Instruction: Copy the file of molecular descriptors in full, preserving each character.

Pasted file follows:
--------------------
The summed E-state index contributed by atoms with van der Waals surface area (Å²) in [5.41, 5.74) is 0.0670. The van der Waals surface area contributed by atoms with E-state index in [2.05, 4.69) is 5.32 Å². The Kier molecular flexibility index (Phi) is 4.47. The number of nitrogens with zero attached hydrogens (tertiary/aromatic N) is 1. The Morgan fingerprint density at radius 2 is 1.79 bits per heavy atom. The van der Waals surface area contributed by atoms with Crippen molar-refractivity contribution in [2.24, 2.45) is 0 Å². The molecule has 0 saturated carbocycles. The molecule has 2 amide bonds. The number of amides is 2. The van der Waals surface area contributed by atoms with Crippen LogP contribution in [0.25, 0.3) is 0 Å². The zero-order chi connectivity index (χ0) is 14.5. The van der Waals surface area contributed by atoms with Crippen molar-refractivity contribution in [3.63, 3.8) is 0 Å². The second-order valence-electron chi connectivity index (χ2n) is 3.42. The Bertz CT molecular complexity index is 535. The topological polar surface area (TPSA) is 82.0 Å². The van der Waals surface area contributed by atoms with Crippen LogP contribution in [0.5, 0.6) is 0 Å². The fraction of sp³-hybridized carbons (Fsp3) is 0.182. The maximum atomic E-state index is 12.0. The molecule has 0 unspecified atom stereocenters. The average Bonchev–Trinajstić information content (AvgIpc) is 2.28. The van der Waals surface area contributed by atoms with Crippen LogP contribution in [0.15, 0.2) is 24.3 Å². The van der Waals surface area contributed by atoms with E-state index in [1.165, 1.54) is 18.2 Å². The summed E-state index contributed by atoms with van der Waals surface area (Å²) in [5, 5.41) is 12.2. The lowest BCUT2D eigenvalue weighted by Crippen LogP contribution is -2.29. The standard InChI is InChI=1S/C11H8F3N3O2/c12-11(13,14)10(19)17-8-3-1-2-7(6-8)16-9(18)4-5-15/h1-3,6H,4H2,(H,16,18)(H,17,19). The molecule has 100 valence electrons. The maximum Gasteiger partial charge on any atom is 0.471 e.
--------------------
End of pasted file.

The summed E-state index contributed by atoms with van der Waals surface area (Å²) in [5.41, 5.74) is 0.0670. The van der Waals surface area contributed by atoms with E-state index in [2.05, 4.69) is 5.32 Å². The Kier molecular flexibility index (Phi) is 4.47. The number of nitrogens with zero attached hydrogens (tertiary/aromatic N) is 1. The Morgan fingerprint density at radius 2 is 1.79 bits per heavy atom. The van der Waals surface area contributed by atoms with Crippen molar-refractivity contribution in [2.24, 2.45) is 0 Å². The molecule has 0 saturated carbocycles. The molecule has 2 amide bonds. The number of amides is 2. The van der Waals surface area contributed by atoms with Crippen LogP contribution in [0.25, 0.3) is 0 Å². The zero-order chi connectivity index (χ0) is 14.5. The van der Waals surface area contributed by atoms with Crippen molar-refractivity contribution in [3.63, 3.8) is 0 Å². The second-order valence-electron chi connectivity index (χ2n) is 3.42. The Bertz CT molecular complexity index is 535. The topological polar surface area (TPSA) is 82.0 Å². The van der Waals surface area contributed by atoms with Crippen LogP contribution in [0.5, 0.6) is 0 Å². The fraction of sp³-hybridized carbons (Fsp3) is 0.182. The maximum atomic E-state index is 12.0. The molecule has 0 unspecified atom stereocenters. The average Bonchev–Trinajstić information content (AvgIpc) is 2.28. The van der Waals surface area contributed by atoms with Crippen LogP contribution in [0.15, 0.2) is 24.3 Å². The van der Waals surface area contributed by atoms with E-state index in [1.165, 1.54) is 18.2 Å². The summed E-state index contributed by atoms with van der Waals surface area (Å²) in [5, 5.41) is 12.2. The lowest BCUT2D eigenvalue weighted by Crippen LogP contribution is -2.29. The standard InChI is InChI=1S/C11H8F3N3O2/c12-11(13,14)10(19)17-8-3-1-2-7(6-8)16-9(18)4-5-15/h1-3,6H,4H2,(H,16,18)(H,17,19). The molecule has 100 valence electrons. The maximum Gasteiger partial charge on any atom is 0.471 e.